FIG. 4A shows a perspective view of the meatal plate 6, which is the same as a meatal plate 106 in the embodiment shown in FIGS. 2A and 2B, respectively. A portion of the meatal plate 6 is extended so as to form a tab 8 which may be grasped by the wearer for ease of removal. The meatal plate 6 additionally has a ball retention socket 7 and slit 9 formed therein, which, as will be further described, aids in maintaining the plug's expanded configuration during wear. The meatal plate 6 also has an opening 11 therein, lying within the plane of the opening of the outer tube 2.
Referring again to FIG. 1A, enclosed within the tube 2 is a support rod 12, which may be a hollow or a solid member. The support rod 12 has a bulb 14 at one end thereof, abutting the proximal end of the tube 2. The bulb 14 functions to hold the support rod 12 within the tube 2. The support rod 12 has a cord 16 attached at its end opposite the bulb 14, which extends through the tube 2 and beyond the meatal plate 6, thus ensuring that a wearer will always be able to reach the cord 16. On the cord 16 there is preferably formed a knot 18. Although the knot 18 has been used, the attachment of any member having a diameter greater than ball retention socket 7 would suffice. The support rod 12 is preferably stainless steel, the outer tube 2 is preferably formed of a biocompatible thermoplastic material and the balloon 4 is preferably a biocompatible thermoplastic elastomer, such as that sold under the trademark KRATON. However, any biocompatible material may be used for each of the aforementioned elements, as the invention is not to be limited to those named above. Line A--A represents the cross sectional view of the tube 2, which will be discussed further with reference to FIGS. 5A and 5B.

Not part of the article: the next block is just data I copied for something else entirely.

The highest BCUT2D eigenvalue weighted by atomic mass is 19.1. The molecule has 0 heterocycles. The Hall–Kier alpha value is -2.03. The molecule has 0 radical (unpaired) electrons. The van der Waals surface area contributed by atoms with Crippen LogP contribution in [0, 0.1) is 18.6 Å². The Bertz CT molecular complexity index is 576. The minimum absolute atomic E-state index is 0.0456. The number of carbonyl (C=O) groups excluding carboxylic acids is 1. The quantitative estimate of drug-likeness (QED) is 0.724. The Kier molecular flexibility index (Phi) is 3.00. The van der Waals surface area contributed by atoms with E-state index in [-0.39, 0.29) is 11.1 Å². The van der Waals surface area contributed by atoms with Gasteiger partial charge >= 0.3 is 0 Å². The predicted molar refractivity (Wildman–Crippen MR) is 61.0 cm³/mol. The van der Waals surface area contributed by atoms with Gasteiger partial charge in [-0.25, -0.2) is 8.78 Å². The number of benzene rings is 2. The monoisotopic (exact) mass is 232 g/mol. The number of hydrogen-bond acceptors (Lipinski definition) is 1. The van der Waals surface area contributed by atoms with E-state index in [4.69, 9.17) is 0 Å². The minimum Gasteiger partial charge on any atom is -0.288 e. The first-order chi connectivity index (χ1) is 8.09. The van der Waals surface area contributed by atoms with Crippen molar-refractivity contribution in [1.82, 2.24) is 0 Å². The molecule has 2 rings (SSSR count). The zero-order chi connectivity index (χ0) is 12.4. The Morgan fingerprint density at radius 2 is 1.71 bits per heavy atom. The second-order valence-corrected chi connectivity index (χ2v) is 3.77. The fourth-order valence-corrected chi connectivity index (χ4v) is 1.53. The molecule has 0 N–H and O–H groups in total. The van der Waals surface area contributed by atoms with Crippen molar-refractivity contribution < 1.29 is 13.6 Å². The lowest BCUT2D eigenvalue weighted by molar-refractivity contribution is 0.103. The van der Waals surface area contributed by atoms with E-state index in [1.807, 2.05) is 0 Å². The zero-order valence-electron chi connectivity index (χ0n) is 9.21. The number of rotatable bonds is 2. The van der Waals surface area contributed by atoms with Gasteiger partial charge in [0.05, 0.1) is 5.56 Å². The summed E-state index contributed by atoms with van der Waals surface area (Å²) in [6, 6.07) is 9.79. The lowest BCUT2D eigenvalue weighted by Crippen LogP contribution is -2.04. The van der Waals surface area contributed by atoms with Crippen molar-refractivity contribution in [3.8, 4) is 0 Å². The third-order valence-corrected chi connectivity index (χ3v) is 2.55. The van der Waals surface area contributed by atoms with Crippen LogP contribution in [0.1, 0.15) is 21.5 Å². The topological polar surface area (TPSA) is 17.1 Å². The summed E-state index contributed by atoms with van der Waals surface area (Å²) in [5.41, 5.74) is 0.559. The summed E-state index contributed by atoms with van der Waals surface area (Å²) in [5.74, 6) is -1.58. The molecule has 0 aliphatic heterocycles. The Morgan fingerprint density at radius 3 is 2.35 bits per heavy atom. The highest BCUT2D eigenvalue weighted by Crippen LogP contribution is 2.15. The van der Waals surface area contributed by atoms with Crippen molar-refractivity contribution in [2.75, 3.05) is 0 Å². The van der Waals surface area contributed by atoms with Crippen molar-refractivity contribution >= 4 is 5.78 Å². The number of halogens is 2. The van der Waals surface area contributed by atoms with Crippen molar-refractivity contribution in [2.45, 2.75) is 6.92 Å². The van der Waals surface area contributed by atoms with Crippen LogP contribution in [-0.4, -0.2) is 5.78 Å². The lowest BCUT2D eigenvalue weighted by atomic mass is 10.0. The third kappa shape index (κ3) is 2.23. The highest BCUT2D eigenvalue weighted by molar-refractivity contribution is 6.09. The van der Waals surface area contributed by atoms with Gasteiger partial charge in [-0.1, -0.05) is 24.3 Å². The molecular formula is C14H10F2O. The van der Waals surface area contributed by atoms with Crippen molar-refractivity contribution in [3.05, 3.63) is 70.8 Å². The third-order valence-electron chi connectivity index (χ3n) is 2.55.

A user inserts the plug assembly 10 while it is in the configuration shown in FIG. 1A. Once the plug assembly 10 has been inserted and the meatal plate 6 abuts the meatus urinarius, the plug assembly 10 may be deployed by the wearer, upon which it achieves an expanded configuration, as set forth in FIG. 1B. To deploy, the wearer pulls on the cord 16 depending from the support rod 12. By pulling, a downward force is exerted on the cord 16 in the vertical direction, forcing the support rod 12 to slide downwardly in the tube 2 and exert a compressive force against the proximal end of the outer tube 2. The tube 2 thus expands outwardly in the horizontal direction, causing the balloon 4 to expand until the balloon forms a seal with the wall of the urethra, bladder neck or bladder. The wearer then secures the cord by sliding it through the slit 9 in the ball retention socket 7 located on the meatal plate 6. This causes the knot 18 to act as a stop, as the knot 18 rests within the socket 7, thereby preventing the tube 2 from returning to its contracted state (FIG. 1A). The plug assembly 10 in an expanded form (FIG. 1B) functions to retain and block the flow of urine. When the wearer wishes to remove the plug assembly, a simple tug on the cord 16 in a direction away from the socket 7 will cause the knot 18 to be released therefrom, thus causing the tube 2 to retract. The tube 2 thereby returns to its original diameter prior to insertion, making plug removal a comfortable task. Thus, the tube 2 and balloon 4 cooperatively provide an expandable housing and the plug includes means for mechanically expanding the housing and selectively returning the housing to its non-expanded condition.